California Adopts Emergency Cannabis Regulations

Cozen O'Connor
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Cozen O'Connor

California’s Bureau of Cannabis Control has announced that on February 1, 2021, the Office of Administrative Law approved the adoption of emergency regulations implementing processes for cannabis businesses to authorize the bureau to share licensee information with financial institutions. The regulations became effective the same day.

In September 2020, Gov. Gavin Newsom signed AB 1525, known as Information Sharing with Financial Institutions, to create a safe harbor for financial institutions and accountants providing services to the cannabis industry. The law became effective Jan. 1, 2021, but still needed regulations necessary to implement the provisions in a manner that would protect confidential and proprietary data.

State law grants the bureau the authority to adopt emergency regulations and deems such regulations as necessary for the immediate preservation of public peace, health, safety, or general welfare. It is well known that commercial cannabis businesses have difficulty obtaining traditional financial services, requiring many of them to operate on a cash basis, which creates a public safety concern.

Prior to enactment of the bureau’s new regulations (sections 5037.1 and 5037.2), the bureau gathered substantial information related to licensees, including their financial information and regulatory information. However, much of this was protected from disclosure under various statutes and regulations under which the bureau operates and could only be provided in very specific circumstances.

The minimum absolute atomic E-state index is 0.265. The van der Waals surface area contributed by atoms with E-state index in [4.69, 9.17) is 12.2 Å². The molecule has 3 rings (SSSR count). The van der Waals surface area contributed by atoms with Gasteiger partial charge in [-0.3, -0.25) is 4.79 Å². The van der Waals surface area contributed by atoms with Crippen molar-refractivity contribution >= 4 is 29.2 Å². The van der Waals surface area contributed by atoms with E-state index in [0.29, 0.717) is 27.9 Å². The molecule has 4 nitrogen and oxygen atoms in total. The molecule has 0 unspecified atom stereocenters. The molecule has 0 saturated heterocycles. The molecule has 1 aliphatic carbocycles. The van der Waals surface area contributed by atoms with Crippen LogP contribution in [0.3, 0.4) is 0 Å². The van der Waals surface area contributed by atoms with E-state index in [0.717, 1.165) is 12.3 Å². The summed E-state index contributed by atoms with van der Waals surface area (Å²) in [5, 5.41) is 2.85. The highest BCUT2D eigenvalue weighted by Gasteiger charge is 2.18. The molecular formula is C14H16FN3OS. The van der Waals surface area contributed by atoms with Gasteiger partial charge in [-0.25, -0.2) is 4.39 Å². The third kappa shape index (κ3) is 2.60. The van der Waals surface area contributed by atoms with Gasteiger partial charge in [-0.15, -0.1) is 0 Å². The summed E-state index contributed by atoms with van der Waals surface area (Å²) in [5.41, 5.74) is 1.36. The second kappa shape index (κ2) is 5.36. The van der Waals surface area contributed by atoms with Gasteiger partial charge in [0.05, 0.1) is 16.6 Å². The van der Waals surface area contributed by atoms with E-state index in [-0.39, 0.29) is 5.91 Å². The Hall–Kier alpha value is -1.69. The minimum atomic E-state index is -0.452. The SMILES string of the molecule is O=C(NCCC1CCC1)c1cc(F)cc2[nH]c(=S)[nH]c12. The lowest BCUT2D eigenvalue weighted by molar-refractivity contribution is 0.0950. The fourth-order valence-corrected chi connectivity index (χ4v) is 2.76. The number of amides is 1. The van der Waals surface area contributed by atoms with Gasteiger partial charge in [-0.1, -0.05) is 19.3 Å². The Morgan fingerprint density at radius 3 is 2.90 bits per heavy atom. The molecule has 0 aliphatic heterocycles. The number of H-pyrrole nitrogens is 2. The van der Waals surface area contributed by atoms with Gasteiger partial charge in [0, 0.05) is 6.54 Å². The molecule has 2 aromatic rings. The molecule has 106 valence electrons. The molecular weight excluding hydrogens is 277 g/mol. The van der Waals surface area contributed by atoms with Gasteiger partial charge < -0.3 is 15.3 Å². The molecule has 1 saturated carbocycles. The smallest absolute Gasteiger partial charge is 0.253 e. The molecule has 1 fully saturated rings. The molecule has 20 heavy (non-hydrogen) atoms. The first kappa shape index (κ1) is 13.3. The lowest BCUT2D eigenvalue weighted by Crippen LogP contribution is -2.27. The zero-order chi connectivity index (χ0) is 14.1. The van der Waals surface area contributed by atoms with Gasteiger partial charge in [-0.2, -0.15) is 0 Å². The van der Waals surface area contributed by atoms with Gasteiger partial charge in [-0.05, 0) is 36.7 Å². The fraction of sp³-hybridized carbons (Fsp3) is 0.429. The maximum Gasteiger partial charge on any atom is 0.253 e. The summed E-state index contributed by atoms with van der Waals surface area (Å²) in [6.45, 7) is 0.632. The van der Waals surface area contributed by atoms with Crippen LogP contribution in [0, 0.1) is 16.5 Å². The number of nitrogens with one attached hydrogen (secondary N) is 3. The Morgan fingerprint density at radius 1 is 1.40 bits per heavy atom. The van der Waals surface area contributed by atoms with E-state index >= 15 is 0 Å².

The new regulations establish a process for licensees to request and permit the licensing authorities to share financial information with the licensees’ financial institutions and establishes a process for the institutions to request such information. Also included is a process for licensees to withdraw a request for sharing licensee financial information at any time.

The benefit to the public is to provide a safe harbor under state law, allowing more banks to conduct cannabis-related business, such as lending capital for business development. This normalizing of access to banking services will help ensure that financial institutions, cannabis producers, distributers, and retailers are in compliance with state laws, leading to more stable business practices and decisions within the industry.

The removed threat of criminal penalties and the availability of capital for cannabis operations will enable cannabis operations to become transparent, regulated, tax-paying businesses providing a positive boost to California’s economy.

Full text of the approved new regulations is available here.

DISCLAIMER: Cannabis is still classified as a Schedule I controlled substance by the U.S. Drug Enforcement Agency, and as such it remains a federal crime to grow, sell, and/or use cannabis. Any content contained herein is not intended to provide legal advice to assist with violation of any state or federal law.

 

DISCLAIMER: Because of the generality of this update, the information provided herein may not be applicable in all situations and should not be acted upon without specific legal advice based on particular situations.

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